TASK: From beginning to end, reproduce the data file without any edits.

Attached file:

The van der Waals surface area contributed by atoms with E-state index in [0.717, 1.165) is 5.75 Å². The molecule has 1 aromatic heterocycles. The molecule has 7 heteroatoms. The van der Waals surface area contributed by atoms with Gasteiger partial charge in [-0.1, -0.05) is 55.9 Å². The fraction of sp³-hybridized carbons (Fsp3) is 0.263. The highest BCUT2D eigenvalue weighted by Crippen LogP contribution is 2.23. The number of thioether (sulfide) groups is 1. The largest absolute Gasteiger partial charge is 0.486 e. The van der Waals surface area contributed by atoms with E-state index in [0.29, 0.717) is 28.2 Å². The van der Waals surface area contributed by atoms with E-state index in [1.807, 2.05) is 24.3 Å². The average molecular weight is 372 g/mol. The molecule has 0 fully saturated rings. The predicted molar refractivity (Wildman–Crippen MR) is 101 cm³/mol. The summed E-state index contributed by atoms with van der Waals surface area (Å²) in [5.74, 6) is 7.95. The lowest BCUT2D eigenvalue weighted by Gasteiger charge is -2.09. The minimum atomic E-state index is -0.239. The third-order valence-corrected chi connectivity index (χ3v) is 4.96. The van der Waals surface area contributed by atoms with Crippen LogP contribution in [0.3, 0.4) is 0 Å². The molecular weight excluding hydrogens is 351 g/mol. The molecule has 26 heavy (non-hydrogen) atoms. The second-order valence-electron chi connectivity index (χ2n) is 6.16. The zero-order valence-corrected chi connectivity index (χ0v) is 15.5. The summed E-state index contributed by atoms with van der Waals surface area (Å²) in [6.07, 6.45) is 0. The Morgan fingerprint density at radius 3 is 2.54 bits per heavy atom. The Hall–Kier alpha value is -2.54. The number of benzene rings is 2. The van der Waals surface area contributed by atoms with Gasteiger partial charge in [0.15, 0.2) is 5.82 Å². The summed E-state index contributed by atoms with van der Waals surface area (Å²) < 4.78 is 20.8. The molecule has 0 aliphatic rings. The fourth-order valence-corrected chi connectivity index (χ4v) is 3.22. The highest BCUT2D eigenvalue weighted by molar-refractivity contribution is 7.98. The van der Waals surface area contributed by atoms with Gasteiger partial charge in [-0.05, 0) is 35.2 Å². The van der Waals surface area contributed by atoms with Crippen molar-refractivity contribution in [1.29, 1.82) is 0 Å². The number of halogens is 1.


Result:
The van der Waals surface area contributed by atoms with E-state index in [0.717, 1.165) is 5.75 Å². The molecule has 1 aromatic heterocycles. The molecule has 7 heteroatoms. The van der Waals surface area contributed by atoms with Gasteiger partial charge in [-0.1, -0.05) is 55.9 Å². The fraction of sp³-hybridized carbons (Fsp3) is 0.263. The highest BCUT2D eigenvalue weighted by Crippen LogP contribution is 2.23. The number of thioether (sulfide) groups is 1. The largest absolute Gasteiger partial charge is 0.486 e. The van der Waals surface area contributed by atoms with E-state index in [0.29, 0.717) is 28.2 Å². The van der Waals surface area contributed by atoms with E-state index in [1.807, 2.05) is 24.3 Å². The average molecular weight is 372 g/mol. The molecule has 0 fully saturated rings. The predicted molar refractivity (Wildman–Crippen MR) is 101 cm³/mol. The summed E-state index contributed by atoms with van der Waals surface area (Å²) in [5.74, 6) is 7.95. The lowest BCUT2D eigenvalue weighted by Gasteiger charge is -2.09. The minimum atomic E-state index is -0.239. The third-order valence-corrected chi connectivity index (χ3v) is 4.96. The van der Waals surface area contributed by atoms with Crippen LogP contribution in [0.3, 0.4) is 0 Å². The molecular weight excluding hydrogens is 351 g/mol. The molecule has 26 heavy (non-hydrogen) atoms. The second-order valence-electron chi connectivity index (χ2n) is 6.16. The zero-order valence-corrected chi connectivity index (χ0v) is 15.5. The summed E-state index contributed by atoms with van der Waals surface area (Å²) in [6.07, 6.45) is 0. The Morgan fingerprint density at radius 3 is 2.54 bits per heavy atom. The Hall–Kier alpha value is -2.54. The number of benzene rings is 2. The van der Waals surface area contributed by atoms with Gasteiger partial charge in [0.15, 0.2) is 5.82 Å². The summed E-state index contributed by atoms with van der Waals surface area (Å²) < 4.78 is 20.8. The molecule has 0 aliphatic rings. The fourth-order valence-corrected chi connectivity index (χ4v) is 3.22. The highest BCUT2D eigenvalue weighted by molar-refractivity contribution is 7.98. The van der Waals surface area contributed by atoms with Gasteiger partial charge in [-0.05, 0) is 35.2 Å². The van der Waals surface area contributed by atoms with Crippen molar-refractivity contribution in [1.29, 1.82) is 0 Å². The number of halogens is 1.